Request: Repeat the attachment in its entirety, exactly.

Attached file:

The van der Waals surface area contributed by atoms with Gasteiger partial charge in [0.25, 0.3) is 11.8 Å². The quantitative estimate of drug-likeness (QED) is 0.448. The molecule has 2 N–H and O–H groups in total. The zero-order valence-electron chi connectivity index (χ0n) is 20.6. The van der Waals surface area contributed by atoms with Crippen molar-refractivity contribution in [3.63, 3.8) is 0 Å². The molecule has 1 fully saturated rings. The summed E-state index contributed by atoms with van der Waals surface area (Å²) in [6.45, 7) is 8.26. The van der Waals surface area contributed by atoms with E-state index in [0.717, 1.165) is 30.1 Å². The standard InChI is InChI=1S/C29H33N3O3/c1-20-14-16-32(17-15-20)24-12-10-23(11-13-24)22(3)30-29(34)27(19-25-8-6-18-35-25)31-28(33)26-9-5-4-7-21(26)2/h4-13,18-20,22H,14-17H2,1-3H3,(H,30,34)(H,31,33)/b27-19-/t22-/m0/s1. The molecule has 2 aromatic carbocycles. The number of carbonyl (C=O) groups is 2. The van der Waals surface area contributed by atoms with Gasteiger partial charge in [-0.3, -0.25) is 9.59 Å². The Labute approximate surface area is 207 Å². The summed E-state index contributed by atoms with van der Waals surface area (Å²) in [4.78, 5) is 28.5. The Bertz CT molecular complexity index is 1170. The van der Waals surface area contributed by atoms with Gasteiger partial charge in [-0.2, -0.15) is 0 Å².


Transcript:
The van der Waals surface area contributed by atoms with Gasteiger partial charge in [0.25, 0.3) is 11.8 Å². The quantitative estimate of drug-likeness (QED) is 0.448. The molecule has 2 N–H and O–H groups in total. The zero-order valence-electron chi connectivity index (χ0n) is 20.6. The van der Waals surface area contributed by atoms with Crippen molar-refractivity contribution in [3.63, 3.8) is 0 Å². The molecule has 1 fully saturated rings. The summed E-state index contributed by atoms with van der Waals surface area (Å²) in [6.45, 7) is 8.26. The van der Waals surface area contributed by atoms with E-state index in [0.717, 1.165) is 30.1 Å². The standard InChI is InChI=1S/C29H33N3O3/c1-20-14-16-32(17-15-20)24-12-10-23(11-13-24)22(3)30-29(34)27(19-25-8-6-18-35-25)31-28(33)26-9-5-4-7-21(26)2/h4-13,18-20,22H,14-17H2,1-3H3,(H,30,34)(H,31,33)/b27-19-/t22-/m0/s1. The molecule has 2 aromatic carbocycles. The number of carbonyl (C=O) groups is 2. The van der Waals surface area contributed by atoms with Gasteiger partial charge in [-0.3, -0.25) is 9.59 Å². The Labute approximate surface area is 207 Å². The summed E-state index contributed by atoms with van der Waals surface area (Å²) in [4.78, 5) is 28.5. The Bertz CT molecular complexity index is 1170. The van der Waals surface area contributed by atoms with Gasteiger partial charge in [-0.2, -0.15) is 0 Å².